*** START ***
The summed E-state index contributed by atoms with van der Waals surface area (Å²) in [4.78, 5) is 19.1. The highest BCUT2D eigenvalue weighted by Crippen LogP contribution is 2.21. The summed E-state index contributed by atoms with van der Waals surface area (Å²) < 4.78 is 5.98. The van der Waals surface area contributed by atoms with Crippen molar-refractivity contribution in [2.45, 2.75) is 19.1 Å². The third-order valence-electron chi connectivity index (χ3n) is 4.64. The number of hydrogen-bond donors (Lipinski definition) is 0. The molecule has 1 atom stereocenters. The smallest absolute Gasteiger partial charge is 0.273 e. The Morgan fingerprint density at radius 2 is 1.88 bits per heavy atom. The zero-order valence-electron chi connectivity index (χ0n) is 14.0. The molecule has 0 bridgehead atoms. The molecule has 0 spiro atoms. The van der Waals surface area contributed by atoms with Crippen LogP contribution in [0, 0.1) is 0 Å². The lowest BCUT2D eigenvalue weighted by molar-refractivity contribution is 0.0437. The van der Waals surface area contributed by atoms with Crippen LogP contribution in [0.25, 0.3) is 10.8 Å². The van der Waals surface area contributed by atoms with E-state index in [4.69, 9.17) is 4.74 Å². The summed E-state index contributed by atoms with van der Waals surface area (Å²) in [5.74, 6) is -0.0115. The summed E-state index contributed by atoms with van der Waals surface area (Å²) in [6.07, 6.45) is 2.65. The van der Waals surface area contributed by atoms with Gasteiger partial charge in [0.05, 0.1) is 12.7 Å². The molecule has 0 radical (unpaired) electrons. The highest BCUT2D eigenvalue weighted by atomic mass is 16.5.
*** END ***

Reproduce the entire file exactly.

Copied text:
The summed E-state index contributed by atoms with van der Waals surface area (Å²) in [4.78, 5) is 19.1. The highest BCUT2D eigenvalue weighted by Crippen LogP contribution is 2.21. The summed E-state index contributed by atoms with van der Waals surface area (Å²) < 4.78 is 5.98. The van der Waals surface area contributed by atoms with Crippen molar-refractivity contribution in [2.45, 2.75) is 19.1 Å². The third-order valence-electron chi connectivity index (χ3n) is 4.64. The number of hydrogen-bond donors (Lipinski definition) is 0. The molecule has 1 atom stereocenters. The smallest absolute Gasteiger partial charge is 0.273 e. The Morgan fingerprint density at radius 2 is 1.88 bits per heavy atom. The zero-order valence-electron chi connectivity index (χ0n) is 14.0. The molecule has 0 bridgehead atoms. The molecule has 0 spiro atoms. The van der Waals surface area contributed by atoms with Crippen LogP contribution in [0, 0.1) is 0 Å². The lowest BCUT2D eigenvalue weighted by molar-refractivity contribution is 0.0437. The van der Waals surface area contributed by atoms with Crippen LogP contribution in [0.25, 0.3) is 10.8 Å². The van der Waals surface area contributed by atoms with E-state index in [4.69, 9.17) is 4.74 Å². The summed E-state index contributed by atoms with van der Waals surface area (Å²) in [5.74, 6) is -0.0115. The summed E-state index contributed by atoms with van der Waals surface area (Å²) in [6.07, 6.45) is 2.65. The van der Waals surface area contributed by atoms with Gasteiger partial charge in [0.05, 0.1) is 12.7 Å². The molecule has 0 radical (unpaired) electrons. The highest BCUT2D eigenvalue weighted by atomic mass is 16.5.